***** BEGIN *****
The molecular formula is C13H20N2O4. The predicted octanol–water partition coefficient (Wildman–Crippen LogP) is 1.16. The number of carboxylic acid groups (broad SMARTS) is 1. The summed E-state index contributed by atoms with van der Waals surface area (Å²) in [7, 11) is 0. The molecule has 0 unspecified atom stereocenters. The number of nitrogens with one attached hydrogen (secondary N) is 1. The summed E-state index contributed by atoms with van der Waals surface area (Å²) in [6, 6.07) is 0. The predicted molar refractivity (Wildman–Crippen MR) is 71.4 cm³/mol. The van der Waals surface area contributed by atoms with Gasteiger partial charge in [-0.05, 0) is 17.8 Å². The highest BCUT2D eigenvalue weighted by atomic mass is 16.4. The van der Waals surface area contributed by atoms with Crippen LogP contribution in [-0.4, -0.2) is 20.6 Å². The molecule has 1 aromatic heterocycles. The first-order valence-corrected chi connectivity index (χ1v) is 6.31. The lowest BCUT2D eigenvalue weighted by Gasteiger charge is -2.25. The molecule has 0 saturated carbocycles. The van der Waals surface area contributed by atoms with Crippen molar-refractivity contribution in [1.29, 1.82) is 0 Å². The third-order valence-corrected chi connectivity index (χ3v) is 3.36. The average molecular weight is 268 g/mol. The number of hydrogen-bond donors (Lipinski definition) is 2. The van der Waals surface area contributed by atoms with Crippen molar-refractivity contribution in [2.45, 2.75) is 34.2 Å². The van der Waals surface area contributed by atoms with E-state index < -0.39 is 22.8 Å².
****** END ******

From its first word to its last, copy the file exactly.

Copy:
The molecular formula is C13H20N2O4. The predicted octanol–water partition coefficient (Wildman–Crippen LogP) is 1.16. The number of carboxylic acid groups (broad SMARTS) is 1. The summed E-state index contributed by atoms with van der Waals surface area (Å²) in [7, 11) is 0. The molecule has 0 unspecified atom stereocenters. The number of nitrogens with one attached hydrogen (secondary N) is 1. The summed E-state index contributed by atoms with van der Waals surface area (Å²) in [6, 6.07) is 0. The predicted molar refractivity (Wildman–Crippen MR) is 71.4 cm³/mol. The van der Waals surface area contributed by atoms with Gasteiger partial charge in [-0.05, 0) is 17.8 Å². The highest BCUT2D eigenvalue weighted by atomic mass is 16.4. The van der Waals surface area contributed by atoms with Crippen LogP contribution in [-0.4, -0.2) is 20.6 Å². The molecule has 1 aromatic heterocycles. The first-order valence-corrected chi connectivity index (χ1v) is 6.31. The lowest BCUT2D eigenvalue weighted by Gasteiger charge is -2.25. The molecule has 0 saturated carbocycles. The van der Waals surface area contributed by atoms with Crippen molar-refractivity contribution in [1.29, 1.82) is 0 Å². The third-order valence-corrected chi connectivity index (χ3v) is 3.36. The average molecular weight is 268 g/mol. The number of hydrogen-bond donors (Lipinski definition) is 2. The van der Waals surface area contributed by atoms with Crippen molar-refractivity contribution in [2.45, 2.75) is 34.2 Å². The van der Waals surface area contributed by atoms with E-state index < -0.39 is 22.8 Å².